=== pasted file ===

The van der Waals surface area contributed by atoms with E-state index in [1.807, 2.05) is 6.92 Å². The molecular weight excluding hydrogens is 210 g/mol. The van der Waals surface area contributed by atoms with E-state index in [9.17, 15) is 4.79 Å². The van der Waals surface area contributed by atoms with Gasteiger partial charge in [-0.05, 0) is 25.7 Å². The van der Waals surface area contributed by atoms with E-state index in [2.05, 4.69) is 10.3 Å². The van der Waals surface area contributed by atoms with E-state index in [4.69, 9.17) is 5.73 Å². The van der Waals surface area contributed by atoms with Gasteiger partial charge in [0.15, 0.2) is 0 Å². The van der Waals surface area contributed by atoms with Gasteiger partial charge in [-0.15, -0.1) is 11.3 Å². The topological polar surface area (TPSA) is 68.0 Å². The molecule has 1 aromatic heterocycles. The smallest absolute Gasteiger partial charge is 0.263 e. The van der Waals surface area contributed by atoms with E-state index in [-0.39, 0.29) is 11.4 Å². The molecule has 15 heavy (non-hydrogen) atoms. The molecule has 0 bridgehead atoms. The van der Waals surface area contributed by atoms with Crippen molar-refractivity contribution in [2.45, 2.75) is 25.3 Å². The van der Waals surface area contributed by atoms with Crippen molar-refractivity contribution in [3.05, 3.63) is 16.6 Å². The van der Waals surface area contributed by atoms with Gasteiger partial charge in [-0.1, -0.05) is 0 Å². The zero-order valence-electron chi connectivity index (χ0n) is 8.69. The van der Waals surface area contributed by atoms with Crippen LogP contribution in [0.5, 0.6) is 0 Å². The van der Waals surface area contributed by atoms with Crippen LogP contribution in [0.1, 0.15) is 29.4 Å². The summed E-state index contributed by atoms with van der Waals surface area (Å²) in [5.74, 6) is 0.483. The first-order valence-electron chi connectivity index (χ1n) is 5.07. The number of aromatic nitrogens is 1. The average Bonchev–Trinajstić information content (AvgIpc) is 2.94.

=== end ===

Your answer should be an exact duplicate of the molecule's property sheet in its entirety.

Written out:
The van der Waals surface area contributed by atoms with E-state index in [1.807, 2.05) is 6.92 Å². The molecular weight excluding hydrogens is 210 g/mol. The van der Waals surface area contributed by atoms with E-state index in [9.17, 15) is 4.79 Å². The van der Waals surface area contributed by atoms with Gasteiger partial charge in [-0.05, 0) is 25.7 Å². The van der Waals surface area contributed by atoms with E-state index in [2.05, 4.69) is 10.3 Å². The van der Waals surface area contributed by atoms with E-state index in [4.69, 9.17) is 5.73 Å². The van der Waals surface area contributed by atoms with Gasteiger partial charge in [0.15, 0.2) is 0 Å². The van der Waals surface area contributed by atoms with Gasteiger partial charge in [-0.15, -0.1) is 11.3 Å². The topological polar surface area (TPSA) is 68.0 Å². The molecule has 1 aromatic heterocycles. The smallest absolute Gasteiger partial charge is 0.263 e. The van der Waals surface area contributed by atoms with E-state index in [-0.39, 0.29) is 11.4 Å². The molecule has 15 heavy (non-hydrogen) atoms. The molecule has 0 bridgehead atoms. The van der Waals surface area contributed by atoms with Crippen molar-refractivity contribution in [2.45, 2.75) is 25.3 Å². The van der Waals surface area contributed by atoms with Crippen molar-refractivity contribution in [3.05, 3.63) is 16.6 Å². The van der Waals surface area contributed by atoms with Gasteiger partial charge in [-0.1, -0.05) is 0 Å². The zero-order valence-electron chi connectivity index (χ0n) is 8.69. The van der Waals surface area contributed by atoms with Crippen LogP contribution in [0.5, 0.6) is 0 Å². The van der Waals surface area contributed by atoms with Crippen LogP contribution in [0.1, 0.15) is 29.4 Å². The summed E-state index contributed by atoms with van der Waals surface area (Å²) in [5.74, 6) is 0.483. The first-order valence-electron chi connectivity index (χ1n) is 5.07. The number of aromatic nitrogens is 1. The average Bonchev–Trinajstić information content (AvgIpc) is 2.94.